In The News
06 Mar 2014

Airbus sourcing from India grows rapidly

Mar 6, 2014, 01.16PM IST TNN[ Sujit John ]

Airbus has been sourcing doors for its single aisle aircraft family from Hindustan Aeronautics Ltd (HAL) for several years now.
BELGAUM: Airbus management committee member and head of procurement, Klaus Richter said the aircraft maker was sourcing over $300 million (Rs 1,850 crore) of products and services from India every year.

This is an over 50% increase from the $200 million sourcing reported in 2011-12.

"India is providing us very competitive offers. Our procurement is no longer because of offset obligations; it's the free market at work," Richter said.

Richter was in Belgaum on Wednesday for a function to mark the rebranding of Quest Global SEZ, a 250-acre facility focused on aerospace component manufacturing and assembly.

Several components for the A320 and A380 are manufactured at the Belgaum facility. Airbus has been sourcing doors for its single aisle aircraft family from Hindustan Aeronautics Ltd (HAL) for several years now. It sources engineering services from two Bangalore-based companies — Quest Global Engineering and Cades. It sources flap track beams (used on the wings) from Bangalore-based Dynamatic Technologies. Several of Airbus's global suppliers like United Technologies do engineering for Airbus in India, as also manufacture parts.

Aravind Melligeri, founder and chairman of the Belgaum SEZ, now renamed Aequs, said he had been in talks with Richter for the past four years to visit the SEZ. "The fact that he is here now shows that we have demonstrated the infrastructure, scale and quality necessary for people like him to want to come here," he said.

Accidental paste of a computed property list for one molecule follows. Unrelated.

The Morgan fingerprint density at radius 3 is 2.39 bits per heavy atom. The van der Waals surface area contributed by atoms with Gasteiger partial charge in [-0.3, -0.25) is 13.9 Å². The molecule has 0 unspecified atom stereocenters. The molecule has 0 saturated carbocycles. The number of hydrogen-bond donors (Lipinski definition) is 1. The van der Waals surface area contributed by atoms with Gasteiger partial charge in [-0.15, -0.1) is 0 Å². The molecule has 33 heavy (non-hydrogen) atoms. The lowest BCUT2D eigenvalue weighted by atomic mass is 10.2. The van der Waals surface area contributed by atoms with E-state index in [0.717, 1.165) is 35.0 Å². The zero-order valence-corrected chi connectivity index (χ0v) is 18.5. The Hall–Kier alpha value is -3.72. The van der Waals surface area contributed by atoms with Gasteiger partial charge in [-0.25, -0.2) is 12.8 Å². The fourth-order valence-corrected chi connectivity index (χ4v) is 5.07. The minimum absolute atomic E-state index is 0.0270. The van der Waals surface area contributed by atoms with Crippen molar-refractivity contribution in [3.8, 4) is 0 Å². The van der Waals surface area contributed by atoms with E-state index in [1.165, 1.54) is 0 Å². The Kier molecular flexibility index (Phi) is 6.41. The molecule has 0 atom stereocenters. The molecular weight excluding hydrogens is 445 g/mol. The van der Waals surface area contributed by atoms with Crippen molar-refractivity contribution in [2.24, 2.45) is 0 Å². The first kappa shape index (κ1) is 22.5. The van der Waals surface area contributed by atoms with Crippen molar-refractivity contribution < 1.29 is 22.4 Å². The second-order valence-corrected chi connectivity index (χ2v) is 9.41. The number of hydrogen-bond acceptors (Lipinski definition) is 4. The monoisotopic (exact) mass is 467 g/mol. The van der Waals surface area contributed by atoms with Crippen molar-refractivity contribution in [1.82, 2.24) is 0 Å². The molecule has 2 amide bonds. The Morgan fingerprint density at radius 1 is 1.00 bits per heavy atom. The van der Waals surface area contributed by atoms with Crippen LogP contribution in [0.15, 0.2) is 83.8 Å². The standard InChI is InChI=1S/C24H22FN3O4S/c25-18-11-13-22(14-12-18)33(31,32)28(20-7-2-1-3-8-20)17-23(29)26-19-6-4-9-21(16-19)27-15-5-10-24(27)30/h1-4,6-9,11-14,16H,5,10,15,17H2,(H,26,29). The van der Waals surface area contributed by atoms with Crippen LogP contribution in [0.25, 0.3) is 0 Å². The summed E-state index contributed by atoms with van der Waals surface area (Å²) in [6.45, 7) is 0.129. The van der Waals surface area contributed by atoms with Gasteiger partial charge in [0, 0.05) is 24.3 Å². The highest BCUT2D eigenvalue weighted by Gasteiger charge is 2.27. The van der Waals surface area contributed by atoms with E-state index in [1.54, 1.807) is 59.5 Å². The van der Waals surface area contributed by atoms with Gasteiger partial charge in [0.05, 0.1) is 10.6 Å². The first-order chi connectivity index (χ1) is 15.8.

In 2011, Richter was at the aerospace park in Devanahalli for the ground-breaking ceremony of Dynamatic Technologies' 35-acre site there.

Aequs, which has seen an investment of Rs 250 crore, is expanding rapidly. It has a machining facility, it has a surface treatment facility in a joint venture with Magellan Aerospace of Canada, it has a forging facility in a joint venture with two French companies, Albert & Duval and Setforge, and it has a joint venture with Saab Aerostructures for the manufacture and supply of aerostructure assemblies. Some 1,200 different parts are made in the SEZ.

"Customers love the fact that we have so many facilities — machining, forging, surface treatment, assembly — in one space, all managed by one entity. We provide at least 20% cost savings, without which they would not come here," Melligeri said.

Aequs will end this financial year with revenues of Rs 100 crore, up from Rs 60 crore last year, and will turn profitable for the first time since it was established in 2009. "We should be able to double our revenues next year. Getting orders is not a problem at all; our only challenge is to ensure we have trained people to execute those orders on time," Melligeri said.

The branding change is also expected to help by bringing sharper focus to the manufacturing business. Melligeri and his long-time friend Ajit Prabhu had established Quest as an engineering outsourcing services firm in 1997. The manufacturing venture came later, largely because of Melligeri's passion for it. But the two businesses were vastly different — services were not capital intensive and the payoffs were quick, while manufacturing was exactly the opposite.

"Having the same branding for both businesses confuses investors and customers," said Melligeri, who along with his family, fully owns Aequs. Aequs also has a holding in the $250-million Quest Global, the engineering services arm, where Prabhu and private equity firm Warburg Pincus are the other big shareholders.
Source: TOI